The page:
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Discussion Starter #1
So I see in my future the potential for towing approx 10,000# - I have my eye on a 10,000 GVWR trailer for my 6500# '68 hearse.

By my math if I go with a 4x4 S or SV model (12038 or 11888 towing respectively) that gives me at least 1500# of wiggle room (ignoring the weight of the WD hitch for now).

But if I convert that same trailer to a gooseneck, doesn't a 2000# pin weight (20% of the total) max out the payload capacity of the truck bed?

I guess I'm not entirely sure how a truck that's rated for 12k towing suddenly goes down to 10k on (what I figure to be) the safer gooseneck option? Should I be looking at a 3/4 ton from the big 3, or I completely off the mark here?
 

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Okay, so the tow rating is not particularly significant. The XD will easily tow a 10000 trailer. The limiting factor is payload. On a 10000 pound trailer, as a bumper tow it will have somewhere around 1200 pounds of tongue weight. The weight distribution gear will push some of that to the front axle and some to the trailer axles but you are still going to see the equivalent of about 1000 pounds in the bed of the truck.

Depending on trim, that will leave you 500 a 1000 pounds for passengers and other cargo.

With a gooseneck, it is worse -- you would be dropping 2000 pounds of pin weight right in the center of your truck bed. Depending on trim, you are either right at max payload or 500 pounds over. No passengers, no other cargo.

For that trailer, as a gooseneck or fifth wheel, you need a bigger truck. Bumper pull, it should work fine as long as you mind your payload.

Mike
 

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Discussion Starter #3
OK, that was the conclusion I was slowly coming to. I won't be towing that often, but it would have been nice to have the gooseneck as an option since having it built in is one of the main **** selling points of the truck :)
 

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OK, that was the conclusion I was slowly coming to. I won't be towing that often, but it would have been nice to have the gooseneck as an option since having it built in is one of the main **** selling points of the truck :)
If you were to tow, what would you be towing?
 

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The engine is a Cummins with 555 ft-lb of torque. The transmission is an Aisin and the axle is American Axle. If Ford can put a Max Payload package on an F150 and come in at 2900 lbs payload why couldn't Nissan add a Max Payload package to the Titan. To me it just seems the truck is very substantial - much more than the F150.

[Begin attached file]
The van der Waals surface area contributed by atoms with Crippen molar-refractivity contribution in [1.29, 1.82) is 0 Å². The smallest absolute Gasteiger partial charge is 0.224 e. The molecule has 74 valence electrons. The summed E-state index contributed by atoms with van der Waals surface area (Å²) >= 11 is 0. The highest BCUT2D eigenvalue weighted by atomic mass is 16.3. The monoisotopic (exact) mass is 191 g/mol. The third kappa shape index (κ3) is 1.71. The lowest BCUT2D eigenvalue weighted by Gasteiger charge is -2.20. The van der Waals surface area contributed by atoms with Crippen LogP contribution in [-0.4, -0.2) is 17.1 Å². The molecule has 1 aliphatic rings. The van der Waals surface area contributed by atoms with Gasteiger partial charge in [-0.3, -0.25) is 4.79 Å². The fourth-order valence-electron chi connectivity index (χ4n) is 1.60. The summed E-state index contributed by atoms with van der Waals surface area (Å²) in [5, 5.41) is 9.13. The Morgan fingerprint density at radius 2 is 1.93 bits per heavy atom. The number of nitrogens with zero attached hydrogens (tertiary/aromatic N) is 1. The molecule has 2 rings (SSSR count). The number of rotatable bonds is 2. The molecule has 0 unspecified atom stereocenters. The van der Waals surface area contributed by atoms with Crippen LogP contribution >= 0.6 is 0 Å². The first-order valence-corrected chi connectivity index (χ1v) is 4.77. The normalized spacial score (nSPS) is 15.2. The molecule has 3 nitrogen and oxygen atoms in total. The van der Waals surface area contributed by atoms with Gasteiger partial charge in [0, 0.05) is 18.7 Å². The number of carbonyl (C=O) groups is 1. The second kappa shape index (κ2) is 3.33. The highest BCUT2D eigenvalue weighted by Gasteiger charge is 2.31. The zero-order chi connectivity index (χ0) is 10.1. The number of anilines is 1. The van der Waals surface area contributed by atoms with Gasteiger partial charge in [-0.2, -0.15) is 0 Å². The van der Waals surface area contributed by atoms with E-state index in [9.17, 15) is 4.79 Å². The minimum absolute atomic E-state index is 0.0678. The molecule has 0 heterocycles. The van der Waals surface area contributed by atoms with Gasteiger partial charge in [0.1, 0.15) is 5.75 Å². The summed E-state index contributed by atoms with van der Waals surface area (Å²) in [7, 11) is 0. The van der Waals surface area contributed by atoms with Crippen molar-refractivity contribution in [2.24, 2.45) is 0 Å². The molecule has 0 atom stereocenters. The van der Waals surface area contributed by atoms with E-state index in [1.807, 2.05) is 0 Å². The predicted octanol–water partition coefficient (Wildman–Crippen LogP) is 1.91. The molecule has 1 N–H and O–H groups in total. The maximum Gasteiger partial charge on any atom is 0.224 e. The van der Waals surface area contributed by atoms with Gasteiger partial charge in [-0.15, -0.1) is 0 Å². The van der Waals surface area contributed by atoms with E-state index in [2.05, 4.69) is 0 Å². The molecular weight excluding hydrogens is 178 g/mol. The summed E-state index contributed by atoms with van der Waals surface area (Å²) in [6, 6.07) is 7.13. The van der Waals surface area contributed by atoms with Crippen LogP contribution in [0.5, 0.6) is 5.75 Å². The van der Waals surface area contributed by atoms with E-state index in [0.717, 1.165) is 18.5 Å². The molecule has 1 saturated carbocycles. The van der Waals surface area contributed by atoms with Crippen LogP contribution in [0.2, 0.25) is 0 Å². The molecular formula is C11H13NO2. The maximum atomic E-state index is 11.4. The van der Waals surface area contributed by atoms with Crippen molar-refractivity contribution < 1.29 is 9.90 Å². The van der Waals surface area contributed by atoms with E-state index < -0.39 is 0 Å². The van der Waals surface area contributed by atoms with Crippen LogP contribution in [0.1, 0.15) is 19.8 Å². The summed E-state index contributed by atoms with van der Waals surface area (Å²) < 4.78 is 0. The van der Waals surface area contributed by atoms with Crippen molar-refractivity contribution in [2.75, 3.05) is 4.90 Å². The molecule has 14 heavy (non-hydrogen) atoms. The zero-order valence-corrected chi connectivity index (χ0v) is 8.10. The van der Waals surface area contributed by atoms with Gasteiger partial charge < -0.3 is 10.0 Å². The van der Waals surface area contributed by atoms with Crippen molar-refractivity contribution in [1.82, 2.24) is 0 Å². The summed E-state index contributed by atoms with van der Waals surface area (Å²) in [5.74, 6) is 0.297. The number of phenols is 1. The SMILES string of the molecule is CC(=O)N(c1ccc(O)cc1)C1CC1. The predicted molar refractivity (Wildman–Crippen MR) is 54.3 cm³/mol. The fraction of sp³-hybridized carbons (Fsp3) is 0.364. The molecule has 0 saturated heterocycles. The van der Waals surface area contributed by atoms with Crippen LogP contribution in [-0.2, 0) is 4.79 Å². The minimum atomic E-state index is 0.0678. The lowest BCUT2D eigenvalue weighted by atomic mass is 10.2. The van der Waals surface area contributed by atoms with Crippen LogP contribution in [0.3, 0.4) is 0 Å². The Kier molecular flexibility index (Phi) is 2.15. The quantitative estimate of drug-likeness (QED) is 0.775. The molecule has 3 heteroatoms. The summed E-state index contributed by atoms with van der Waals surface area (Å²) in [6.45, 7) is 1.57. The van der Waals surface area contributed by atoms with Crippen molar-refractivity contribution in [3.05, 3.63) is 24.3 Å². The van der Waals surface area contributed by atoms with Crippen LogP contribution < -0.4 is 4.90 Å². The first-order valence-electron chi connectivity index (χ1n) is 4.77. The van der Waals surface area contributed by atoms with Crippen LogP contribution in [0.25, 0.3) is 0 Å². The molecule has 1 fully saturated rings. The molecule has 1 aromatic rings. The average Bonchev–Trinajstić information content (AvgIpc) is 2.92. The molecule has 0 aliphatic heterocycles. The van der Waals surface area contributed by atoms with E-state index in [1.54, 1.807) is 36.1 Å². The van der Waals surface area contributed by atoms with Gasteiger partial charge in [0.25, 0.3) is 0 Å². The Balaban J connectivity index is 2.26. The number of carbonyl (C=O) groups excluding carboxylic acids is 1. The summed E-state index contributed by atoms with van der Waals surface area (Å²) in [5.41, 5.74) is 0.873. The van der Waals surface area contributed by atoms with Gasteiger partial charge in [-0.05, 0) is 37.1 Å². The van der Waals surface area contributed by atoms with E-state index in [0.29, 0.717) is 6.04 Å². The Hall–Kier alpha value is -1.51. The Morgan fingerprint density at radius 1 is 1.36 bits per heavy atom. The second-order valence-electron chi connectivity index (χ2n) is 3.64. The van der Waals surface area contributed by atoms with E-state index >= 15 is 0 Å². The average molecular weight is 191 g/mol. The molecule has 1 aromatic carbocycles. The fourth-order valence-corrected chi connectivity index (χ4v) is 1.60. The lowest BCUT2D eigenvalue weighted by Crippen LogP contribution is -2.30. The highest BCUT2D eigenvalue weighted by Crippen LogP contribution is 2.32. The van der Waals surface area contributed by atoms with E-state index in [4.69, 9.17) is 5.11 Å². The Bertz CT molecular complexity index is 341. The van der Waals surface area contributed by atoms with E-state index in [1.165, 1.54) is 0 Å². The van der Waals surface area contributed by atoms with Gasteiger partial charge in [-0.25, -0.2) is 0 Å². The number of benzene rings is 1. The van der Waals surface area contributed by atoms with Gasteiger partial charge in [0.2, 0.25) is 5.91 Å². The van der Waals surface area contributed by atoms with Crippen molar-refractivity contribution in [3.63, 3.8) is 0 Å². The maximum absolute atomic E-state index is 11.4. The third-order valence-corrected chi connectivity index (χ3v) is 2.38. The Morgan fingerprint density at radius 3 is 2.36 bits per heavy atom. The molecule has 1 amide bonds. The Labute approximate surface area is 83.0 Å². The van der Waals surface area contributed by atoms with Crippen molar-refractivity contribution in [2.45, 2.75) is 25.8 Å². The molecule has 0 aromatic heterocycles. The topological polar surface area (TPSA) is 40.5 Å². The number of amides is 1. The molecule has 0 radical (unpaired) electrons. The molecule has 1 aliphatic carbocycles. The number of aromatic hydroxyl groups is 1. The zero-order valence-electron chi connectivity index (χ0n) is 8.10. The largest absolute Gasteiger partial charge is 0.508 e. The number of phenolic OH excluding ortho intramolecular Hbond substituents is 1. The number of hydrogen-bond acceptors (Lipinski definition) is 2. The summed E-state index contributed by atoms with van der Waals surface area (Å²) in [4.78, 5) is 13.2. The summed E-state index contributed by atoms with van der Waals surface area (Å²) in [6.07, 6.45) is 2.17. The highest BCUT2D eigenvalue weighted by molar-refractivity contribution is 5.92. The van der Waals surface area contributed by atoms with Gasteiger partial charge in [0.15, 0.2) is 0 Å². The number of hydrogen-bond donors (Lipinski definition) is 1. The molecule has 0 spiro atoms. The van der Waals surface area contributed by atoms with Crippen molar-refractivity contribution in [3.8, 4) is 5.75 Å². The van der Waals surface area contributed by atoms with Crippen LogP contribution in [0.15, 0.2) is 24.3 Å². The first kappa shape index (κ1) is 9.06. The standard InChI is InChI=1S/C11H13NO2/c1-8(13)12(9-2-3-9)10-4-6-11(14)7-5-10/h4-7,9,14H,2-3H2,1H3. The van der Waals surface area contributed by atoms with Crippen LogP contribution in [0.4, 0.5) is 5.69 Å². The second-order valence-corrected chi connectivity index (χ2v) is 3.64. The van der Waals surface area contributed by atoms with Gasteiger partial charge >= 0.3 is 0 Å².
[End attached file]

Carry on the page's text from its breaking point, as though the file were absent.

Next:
What is the limiting factor here? What am I missing?
 

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The engine is a Cummins with 555 ft-lb of torque. The transmission is an Aisin and the axle is American Axle. If Ford can put a Max Payload package on an F150 and come in at 2900 lbs payload why couldn't Nissan add a Max Payload package to the Titan. To me it just seems the truck is very substantial - much more than the F150.

What is the limiting factor here? What am I missing?
It's a good question many here have asked. Heck, even journalist/bloggers asked Nissan reps but still no answers to the question. Could it just be a coincidental Nissan oversight?

Maybe it's related to this being Nissan's first effort into ~12k lb US diesel towing vehicles. If so, Nissan might not want to get burned cutting their teeth on the first model year XD so they clipped it's wings?
 

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The engine is a Cummins with 555 ft-lb of torque. The transmission is an Aisin and the axle is American Axle. If Ford can put a Max Payload package on an F150 and come in at 2900 lbs payload why couldn't Nissan add a Max Payload package to the Titan. To me it just seems the truck is very substantial - much more than the F150.

What is the limiting factor here? What am I missing?
I think you've just ask the "(est) $40000-60000" question! Haha. This truck is WAY overbuilt to warrant some of these ridiculously low spec numbers.
I, like many others, was extremely upset when the payload/towing numbers came out. Now? Well, now Im convinced that a lot of these 'official' numbers have been set purely for segment positioning. Increase the GVWR any more and you're in HD town. That's NOT where Nissan wants to compete. They designed and released the original Titan in 04 to make a splash. And splash it did. Unfortunately steam pretty quick and I guess they stopped caring, or couldn't afford to. The XD's objective? Same, make a splash and shake up the markets, both light and heavy duty.